This year marks 70 years since Newfoundland (officially Newfoundland and Labrador since 2001), entered into Confederation with Canada, and became the country’s tenth province.
The historic event was the culmination of negotiations which saw a squeaker yes-vote for Confederation, making the decision a contentious one.
But on Dec. 11, 1948, Joseph Smallwood, who was described by a CBC reporter on the province’s first day as the “peppery little apostle of Confederation,” signed the agreement to move forward.
The Union came into effect just before midnight on March 31, 1949. The next day ceremonies and dignitaries marked the event.
A dip into the CBC Archives tells us that from Day One, there would be some puzzlement over some of the colourful words of the newest Canadians, but the first question was just how to say the word Newfoundland properly.
CBC Radio broadcast a special, To Welcome Newfoundland, featuring music and guests, including E.J. Pratt, who hailed from Newfoundland and was introduced as the “unofficial poet laureate” of Canada.
Getting straight to the matter of language, he spoke about his fellow Newfoundlanders, whose “dialect” was “almost a closed book” to the “outsider.”
As for how to say the name of the place itself, Pratt said he’d been asked that question “at least a thousand times.”
“It must always be Newfoundland, with the accent on the last syllable, and the first ‘d’ hardly in evidence,” Pratt said.
Over the decades many Newfoundlanders have provided a simple rhyming word for remembering how to have the word roll off the tongue — “understand.”
One such lesson came from Bob Cole. In 1967, the announcer, who would go on to be a familiar voice to Hockey Night in Canada fans, was working for the summer in Toronto.
Host Elwood Glover called upon the expertise of the St. John’s native for how to say his province’s name correctly.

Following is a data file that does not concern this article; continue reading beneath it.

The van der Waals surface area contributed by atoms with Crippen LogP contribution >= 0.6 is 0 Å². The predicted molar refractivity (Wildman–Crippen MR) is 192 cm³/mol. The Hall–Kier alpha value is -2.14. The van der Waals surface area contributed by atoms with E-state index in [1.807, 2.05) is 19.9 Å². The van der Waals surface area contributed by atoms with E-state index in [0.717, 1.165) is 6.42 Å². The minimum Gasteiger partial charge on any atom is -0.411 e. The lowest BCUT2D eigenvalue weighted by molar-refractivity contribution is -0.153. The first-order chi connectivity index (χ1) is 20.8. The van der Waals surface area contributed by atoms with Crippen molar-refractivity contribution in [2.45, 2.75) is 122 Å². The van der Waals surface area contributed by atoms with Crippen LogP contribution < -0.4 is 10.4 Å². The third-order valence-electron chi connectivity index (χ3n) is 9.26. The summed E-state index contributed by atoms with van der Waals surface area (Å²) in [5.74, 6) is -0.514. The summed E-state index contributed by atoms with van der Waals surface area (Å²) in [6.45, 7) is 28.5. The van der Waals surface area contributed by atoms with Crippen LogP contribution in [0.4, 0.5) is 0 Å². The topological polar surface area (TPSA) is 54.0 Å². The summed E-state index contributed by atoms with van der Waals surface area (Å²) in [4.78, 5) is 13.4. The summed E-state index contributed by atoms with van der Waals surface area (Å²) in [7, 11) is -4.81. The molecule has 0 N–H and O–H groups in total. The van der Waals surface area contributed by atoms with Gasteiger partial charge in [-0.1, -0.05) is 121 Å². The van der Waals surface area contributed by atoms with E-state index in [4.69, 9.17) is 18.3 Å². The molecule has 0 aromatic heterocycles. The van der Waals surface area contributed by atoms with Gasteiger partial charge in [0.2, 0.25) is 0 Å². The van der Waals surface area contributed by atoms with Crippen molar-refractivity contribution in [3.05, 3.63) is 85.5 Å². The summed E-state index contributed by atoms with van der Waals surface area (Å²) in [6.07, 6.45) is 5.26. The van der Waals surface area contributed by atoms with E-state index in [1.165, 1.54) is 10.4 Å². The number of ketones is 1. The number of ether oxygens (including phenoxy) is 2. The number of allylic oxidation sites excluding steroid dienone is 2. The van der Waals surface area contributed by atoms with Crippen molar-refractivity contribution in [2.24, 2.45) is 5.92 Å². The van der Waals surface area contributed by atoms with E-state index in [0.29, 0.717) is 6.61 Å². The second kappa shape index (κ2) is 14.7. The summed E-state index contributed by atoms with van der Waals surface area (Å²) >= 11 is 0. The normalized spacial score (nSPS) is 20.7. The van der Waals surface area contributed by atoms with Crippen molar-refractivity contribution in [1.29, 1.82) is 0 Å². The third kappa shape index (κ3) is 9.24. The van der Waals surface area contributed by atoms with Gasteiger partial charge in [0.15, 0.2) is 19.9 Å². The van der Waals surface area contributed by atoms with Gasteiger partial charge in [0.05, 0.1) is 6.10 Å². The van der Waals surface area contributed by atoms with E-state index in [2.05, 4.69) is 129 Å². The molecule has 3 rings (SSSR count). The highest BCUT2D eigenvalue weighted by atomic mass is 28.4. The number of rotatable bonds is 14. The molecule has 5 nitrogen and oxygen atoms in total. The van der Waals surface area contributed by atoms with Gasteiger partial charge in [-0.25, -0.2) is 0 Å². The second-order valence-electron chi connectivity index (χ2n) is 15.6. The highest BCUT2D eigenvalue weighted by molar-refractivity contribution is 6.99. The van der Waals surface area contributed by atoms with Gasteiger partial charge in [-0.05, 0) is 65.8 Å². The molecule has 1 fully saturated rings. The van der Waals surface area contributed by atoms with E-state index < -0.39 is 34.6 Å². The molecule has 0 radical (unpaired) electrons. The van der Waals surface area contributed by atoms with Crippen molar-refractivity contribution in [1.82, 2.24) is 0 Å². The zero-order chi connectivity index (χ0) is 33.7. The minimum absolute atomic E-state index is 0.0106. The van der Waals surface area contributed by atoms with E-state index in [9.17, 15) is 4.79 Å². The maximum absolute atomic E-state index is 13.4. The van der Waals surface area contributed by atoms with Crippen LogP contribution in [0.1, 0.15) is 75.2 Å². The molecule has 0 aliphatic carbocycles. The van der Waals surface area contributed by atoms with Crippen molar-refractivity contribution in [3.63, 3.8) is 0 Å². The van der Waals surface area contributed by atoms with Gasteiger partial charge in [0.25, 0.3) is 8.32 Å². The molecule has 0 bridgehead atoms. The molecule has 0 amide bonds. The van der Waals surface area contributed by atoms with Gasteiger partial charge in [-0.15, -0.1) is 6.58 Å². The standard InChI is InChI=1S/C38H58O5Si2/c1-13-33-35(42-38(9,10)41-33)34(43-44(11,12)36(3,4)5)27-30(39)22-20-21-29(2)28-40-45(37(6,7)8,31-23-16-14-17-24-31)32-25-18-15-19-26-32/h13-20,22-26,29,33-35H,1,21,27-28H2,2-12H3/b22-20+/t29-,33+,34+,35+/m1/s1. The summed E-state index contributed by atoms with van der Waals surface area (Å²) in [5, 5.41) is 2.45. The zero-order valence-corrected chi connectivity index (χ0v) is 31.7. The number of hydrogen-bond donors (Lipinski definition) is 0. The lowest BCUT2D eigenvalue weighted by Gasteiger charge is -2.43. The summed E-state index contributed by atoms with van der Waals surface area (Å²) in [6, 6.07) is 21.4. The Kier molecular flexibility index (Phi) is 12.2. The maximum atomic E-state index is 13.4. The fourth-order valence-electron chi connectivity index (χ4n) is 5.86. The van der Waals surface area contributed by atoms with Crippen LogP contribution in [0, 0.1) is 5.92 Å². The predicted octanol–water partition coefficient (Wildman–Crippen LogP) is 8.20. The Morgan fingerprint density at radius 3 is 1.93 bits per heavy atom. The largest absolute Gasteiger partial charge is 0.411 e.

“I never can get this straight,” Glover said, stumbling over the word.
Leaning on the table and looking into the camera, Cole told the audience “I understand you’re from Newfoundland.”
“Last syllable,” Glover said.
“You got it,” Cole agreed.
A dictionary of its own
In 1982, The National‘s Knowlton Nash announced that Canadians from parts other than Newfoundland would now stand a chance at deciphering some of the language unique to the province, thanks to the publication of a new dictionary.
Twenty years in the making, The Dictionary of Newfoundland English was meant to let all Canadians into the secrets of Newfoundland speech.
Dictionary editor George Story explained the origin of the Newfoundland dialect that is “just a little different.”
“You’ve got comparatively few changes in the makeup of the Newfoundland people,” Story said, adding that 98 per cent of Newfoundlanders were of Irish or west country English descent.
The dictionary, which was selling at $45 a copy — about $115 today — was looking sure to sell well. Most of the copies, however, were going to Newfoundland bookstores, and few on the mainland were interested.
However, a second, updated and much thicker version was published in 1990, and remains in print. So if, as Pratt discussed back in 1949, Canadians are puzzling over the meaning of words like “brewis” and or “hert,” it’s all there for the finding.